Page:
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| 1 minute read

It's crunch time for Local Law 97. Or is it?

As New York City's landmark climate legislation finally nears its long anticipated effective date, tensions surrounding the law's new guidelines (and “loopholes") are reaching their peak.

In 2019, New York City passed Local Law 97 as a key component of its Climate Mobilization Act. It requires buildings to meet new energy efficiency and greenhouse gas emissions limits beginning in 2024. The law applies to most buildings that exceed 25,000 square feet.

Beginning January 1, 2024, buildings will be expected to be in compliance with the City’s established carbon emission limits. By May 1, 2025, and annually thereafter, building owners will be required to submit a report to the City showing their carbon emissions for the year prior. Carbon emission limits will become progressively stricter beginning in 2030. Any building owner that submits a report showing that their building has exceeded their applicable limits will be fined. Any building owner that fails to submit a report by the reporting deadline will also be fined.

While most buildings are in position to meet the 2024 emission limits, questions remain around the approximately 10 percent of buildings not yet on track for compliance. For owners of these buildings, the simple answer may be to utilize a two-year extension option included in the proposed guidelines released by Mayor Eric Adams this September.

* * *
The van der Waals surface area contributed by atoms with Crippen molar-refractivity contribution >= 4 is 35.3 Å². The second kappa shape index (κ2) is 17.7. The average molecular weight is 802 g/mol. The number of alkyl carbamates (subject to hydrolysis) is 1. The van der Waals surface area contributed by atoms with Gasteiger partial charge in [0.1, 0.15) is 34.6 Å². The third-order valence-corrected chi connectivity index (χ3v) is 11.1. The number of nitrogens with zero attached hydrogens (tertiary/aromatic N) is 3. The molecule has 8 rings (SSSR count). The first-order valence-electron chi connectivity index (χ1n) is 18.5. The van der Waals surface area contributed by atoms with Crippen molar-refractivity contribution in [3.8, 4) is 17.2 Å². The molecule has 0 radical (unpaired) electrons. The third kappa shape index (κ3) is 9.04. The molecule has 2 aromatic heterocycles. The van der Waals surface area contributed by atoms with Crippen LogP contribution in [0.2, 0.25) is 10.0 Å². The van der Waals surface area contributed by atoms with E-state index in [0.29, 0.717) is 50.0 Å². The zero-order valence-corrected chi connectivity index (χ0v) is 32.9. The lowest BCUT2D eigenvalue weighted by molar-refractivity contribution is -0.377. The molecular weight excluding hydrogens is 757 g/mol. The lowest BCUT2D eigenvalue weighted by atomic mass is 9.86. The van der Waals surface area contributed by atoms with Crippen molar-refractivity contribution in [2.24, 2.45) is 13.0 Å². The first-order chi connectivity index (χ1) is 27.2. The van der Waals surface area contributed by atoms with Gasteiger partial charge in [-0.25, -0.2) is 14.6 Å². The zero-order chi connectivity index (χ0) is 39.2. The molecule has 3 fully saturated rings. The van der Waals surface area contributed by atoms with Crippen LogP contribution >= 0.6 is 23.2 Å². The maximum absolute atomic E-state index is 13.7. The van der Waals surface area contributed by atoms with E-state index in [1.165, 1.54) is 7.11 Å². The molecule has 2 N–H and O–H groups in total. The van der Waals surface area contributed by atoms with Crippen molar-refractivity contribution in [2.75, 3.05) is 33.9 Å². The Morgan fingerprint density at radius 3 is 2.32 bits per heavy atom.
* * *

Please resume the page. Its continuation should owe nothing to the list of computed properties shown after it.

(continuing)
According to these guidelines, buildings may qualify for the two-year, fee-free extension if they would not be in compliance by the time the law goes into effect in January but can show “good faith efforts” were made to reduce emissions.

Advocates for the extension believe this is a fair way to strive towards the goals the law was intended to accomplish, while also recognizing the hardships it places on building owners. Those opposed to the extension believe owners have had ample time to come into compliance.

It remains to be seen how everything will play out come the New Year. However, bigger questions remain on the horizon, as approximately 70 percent of the City’s buildings do not yet comply with the stricter emissions guidelines that will go into effect in 2030.


“The two-year extension is a very effective way for the administration to hold people accountable and also to understand the burdens that this places on real estate owners, many of whom are co-op operators and shareholders who live in the outer boroughs and face significant challenges in coming into compliance."


real estate, esg, new york, green buildings